When the Rockies acquired Brandon Barnes last offseason as part of the Dexter Fowler trade, I was not a happy camper at all. Here's what I had to say about Barnes:
For a team that leaned on its bench so much last year, the Rockies really needed an upgrade to who would be getting that playing time. Instead they got a bench player who will not be an offensive asset for the team and who shouldn't play at all unless it's against lefties. Barnes plays very good defense, but his bat is the kind that you DH for.
I said some things in that article that look pretty silly now, like my evaluation of Charlie Culberson as a better player than Barnes, but let's evaluate if the above statement was accurate for Barnes in 2014. Barnes was coming off of a year in which he had 9 outfield assists and 1.0 dWAR, but he also had a .635 OPS and was much worse against right-handed pitching (.557 OPS). When Barnes broke camp with the team out of Spring Training, I resigned myself for hundreds of plate appearances of offensive futility.
Barnes started off really hot, hitting .345/.419/.418 in 66 April plate appearances - a time in which everyone except Drew Stubbs seemed to be off to a hot start. That hot start was enough to push his year-end OPS to over .700 for the first time in his career. In fact, Barnes was actually quite useful as an offensive player in a couple of circumstances:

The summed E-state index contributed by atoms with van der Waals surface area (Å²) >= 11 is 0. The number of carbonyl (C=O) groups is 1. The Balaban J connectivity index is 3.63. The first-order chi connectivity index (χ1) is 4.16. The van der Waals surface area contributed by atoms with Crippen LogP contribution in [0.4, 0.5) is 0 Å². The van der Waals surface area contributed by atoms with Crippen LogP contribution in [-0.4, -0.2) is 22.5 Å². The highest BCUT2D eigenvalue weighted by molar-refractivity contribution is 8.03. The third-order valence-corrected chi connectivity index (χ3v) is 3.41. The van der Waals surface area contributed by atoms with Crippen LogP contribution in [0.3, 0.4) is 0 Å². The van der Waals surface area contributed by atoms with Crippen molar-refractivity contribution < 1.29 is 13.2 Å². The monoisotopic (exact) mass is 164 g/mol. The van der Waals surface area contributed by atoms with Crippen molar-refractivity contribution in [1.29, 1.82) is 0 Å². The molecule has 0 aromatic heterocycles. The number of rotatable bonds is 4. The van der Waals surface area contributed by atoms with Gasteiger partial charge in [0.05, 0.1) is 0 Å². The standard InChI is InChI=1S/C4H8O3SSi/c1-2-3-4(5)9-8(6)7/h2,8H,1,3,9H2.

- In 142 plate appearances at home, Barnes looked great, hitting .299/.338/.552 with seven of his eight homers and three of his four triples. Combined with the good defense Barnes was providing in the spacious outfield at Coors, that's an excellent asset for the Rockies.
- In 85 plate appearances as a substitute - whether he entered as a pinch hitter or a defensive replacement - Barnes seemed to excel. The 28 year-old hit an unconscious .338/.378/.610 in a bench role this year, including three homers and all four of his triples. For a Rockies team that had struggled to find offense in late innings off the bench since trading away Seth Smith, that was a welcome surprise.
* -- Defensive runs saved above average (provided by Baseball Info Solutions)
Interestingly though, Barnes was actually more potent against right-handers (.767 OPS, 191 PAs) than he was against lefties (.639 OPS, 122 PAs) - a complete reversal of fortune for the beginning of his career. One thing that wasn't a reversal was his road hitting. On the road, Barnes was one of the worst hitters in MLB, posting a woeful .222/.255/.316 line (58 wRC+) in 171 PAs.
His one homer on the road was pretty memorable though:
And that was the thing about Barnes - he didn't produce a whole lot this year for the Rockies, but when he did produce it seemed to be in strangely awesome ways. Like this:
That combined with his story, as told wonderfully by RIRF, make it hard not to like Barnes.
2014 Grade: C+
I didn't really talk too much about the above average defense Barnes provided at home and on the road, but that's a big reason why he ranks so highly in this series. Barnes spent the majority of his time in right field, where he helped the Rockies out with his range and arm. In all, Barnes was an adequate reserve player who gets a bump for some dramatic/funny moments in 2014.
What to expect in 2015
At this point, we know what we have in Barnes. He's a player who will hit well at Coors and abysmally on the road. He's someone who doesn't mind coming off the bench, but who should really not be starting games for a contending team. He's a good outfielder, but his offensive deficiencies mean he'll never be a regular. Barring a surprise, Barnes will again be a reserve outfielder for the Rockies in 2015, providing similar value on defense and probably on offense too. I'll be rooting for him.